Diatomaceous earth (DE) is a go-to pest solution if you’re interested in controlling infestations naturally and organically.
But you might be wondering: What will DE do to bees, butterflies, and other beneficial bugs? Will it harm or kill them too?
Generally speaking, diatomaceous earth can kill bees, butterflies, and any other beneficial insects that come into direct contact with it. DE is quite abrasive, and it’ll damage bees’ and butterflies’ exoskeletons, increasing the chances of their dehydration and eventual death.
DE is a helpful way to stop aphids, cucumber beetles, flea beetles, and other garden pests, but you’ll need to understand the potential impacts of DE on bees and butterflies since these bugs play a vital role in pollination.
If you apply DE thoughtfully and precisely, you’ll avoid hurting helpful garden pollinators. But misusing it could inadvertently kill these beneficial bugs and harm your garden ecosystem.
If you’d like to learn more about diatomaceous earth, please keep reading because I’ll cover these important topics below:
- the effects of DE on bees.
- the ways that DE can impact butterflies.
- other beneficial insects that might be harmed by haphazard DE applications.
- a step-by-step guide to responsibly using DE in your garden.
The goal of this article is to give you everything you need to know to apply DE properly and avoid harming bees, butterflies, and other beneficial bugs in the process.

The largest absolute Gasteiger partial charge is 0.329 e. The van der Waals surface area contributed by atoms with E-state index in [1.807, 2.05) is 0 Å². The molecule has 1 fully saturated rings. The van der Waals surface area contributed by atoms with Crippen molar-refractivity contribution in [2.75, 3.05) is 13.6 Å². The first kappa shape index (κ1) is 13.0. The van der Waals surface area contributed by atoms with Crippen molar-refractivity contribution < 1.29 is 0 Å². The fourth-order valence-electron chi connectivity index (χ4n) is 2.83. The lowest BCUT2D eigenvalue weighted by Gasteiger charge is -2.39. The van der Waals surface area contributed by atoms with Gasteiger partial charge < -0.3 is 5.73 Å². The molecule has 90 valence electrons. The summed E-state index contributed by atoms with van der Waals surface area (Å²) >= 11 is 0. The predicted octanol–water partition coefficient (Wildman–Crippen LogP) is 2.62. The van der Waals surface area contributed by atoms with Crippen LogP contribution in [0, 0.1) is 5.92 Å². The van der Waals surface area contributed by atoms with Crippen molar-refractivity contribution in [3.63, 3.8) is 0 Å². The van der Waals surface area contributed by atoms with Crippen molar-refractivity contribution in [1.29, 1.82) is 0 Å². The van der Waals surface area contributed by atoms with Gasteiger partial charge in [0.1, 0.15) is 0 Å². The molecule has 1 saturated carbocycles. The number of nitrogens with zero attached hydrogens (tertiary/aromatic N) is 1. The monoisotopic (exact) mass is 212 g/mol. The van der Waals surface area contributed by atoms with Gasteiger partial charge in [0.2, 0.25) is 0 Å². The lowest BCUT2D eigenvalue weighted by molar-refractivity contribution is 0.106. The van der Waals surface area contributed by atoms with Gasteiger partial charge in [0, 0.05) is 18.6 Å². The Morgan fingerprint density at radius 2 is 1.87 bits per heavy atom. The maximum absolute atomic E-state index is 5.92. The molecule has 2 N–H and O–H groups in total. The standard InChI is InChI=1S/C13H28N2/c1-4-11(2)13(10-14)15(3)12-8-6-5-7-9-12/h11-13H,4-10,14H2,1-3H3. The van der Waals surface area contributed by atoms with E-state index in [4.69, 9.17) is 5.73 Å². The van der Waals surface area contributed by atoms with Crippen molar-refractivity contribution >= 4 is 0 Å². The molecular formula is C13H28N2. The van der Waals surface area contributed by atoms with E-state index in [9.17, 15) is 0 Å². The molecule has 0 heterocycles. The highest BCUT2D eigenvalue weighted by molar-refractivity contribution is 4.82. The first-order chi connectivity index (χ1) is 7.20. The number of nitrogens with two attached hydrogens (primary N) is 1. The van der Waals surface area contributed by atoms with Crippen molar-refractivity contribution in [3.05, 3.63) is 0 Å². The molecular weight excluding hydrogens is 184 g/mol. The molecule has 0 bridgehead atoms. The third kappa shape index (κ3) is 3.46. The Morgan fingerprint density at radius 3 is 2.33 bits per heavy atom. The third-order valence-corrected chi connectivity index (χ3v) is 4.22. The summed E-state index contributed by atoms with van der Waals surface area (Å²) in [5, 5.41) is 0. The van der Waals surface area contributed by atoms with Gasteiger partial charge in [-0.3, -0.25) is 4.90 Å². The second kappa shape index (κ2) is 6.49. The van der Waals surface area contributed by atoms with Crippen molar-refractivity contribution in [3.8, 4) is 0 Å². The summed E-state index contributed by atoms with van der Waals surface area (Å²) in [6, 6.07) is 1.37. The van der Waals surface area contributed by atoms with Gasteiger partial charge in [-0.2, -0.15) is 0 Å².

One final thing before I get into the details. If you’d like to apply diatomaceous earth safely and effectively, I’d encourage you to get your hands on food-grade DE and a high-quality bulb duster. I use these products in my garden, and they’ve been a great help:
Now that we’ve covered the DE products you’ll need to have on hand, let’s get started!
Will Diatomaceous Earth Harm or Kill Bees?
I’ll start with bees because I get really excited whenever I see them flying around my plants.
You might forget about bees when applying diatomaceous earth in your garden, and that’s understandable since DE is usually used to stop garden pests such as:
- Slugs (it only slows them down)
- Snails (it only slows them down)
- Spider Mites
- Stink Bugs
Since they’re beneficial, bees might not cross your mind when you’re working to control these harmful invaders. But bees can also become the unintended victims of sloppy DE applications.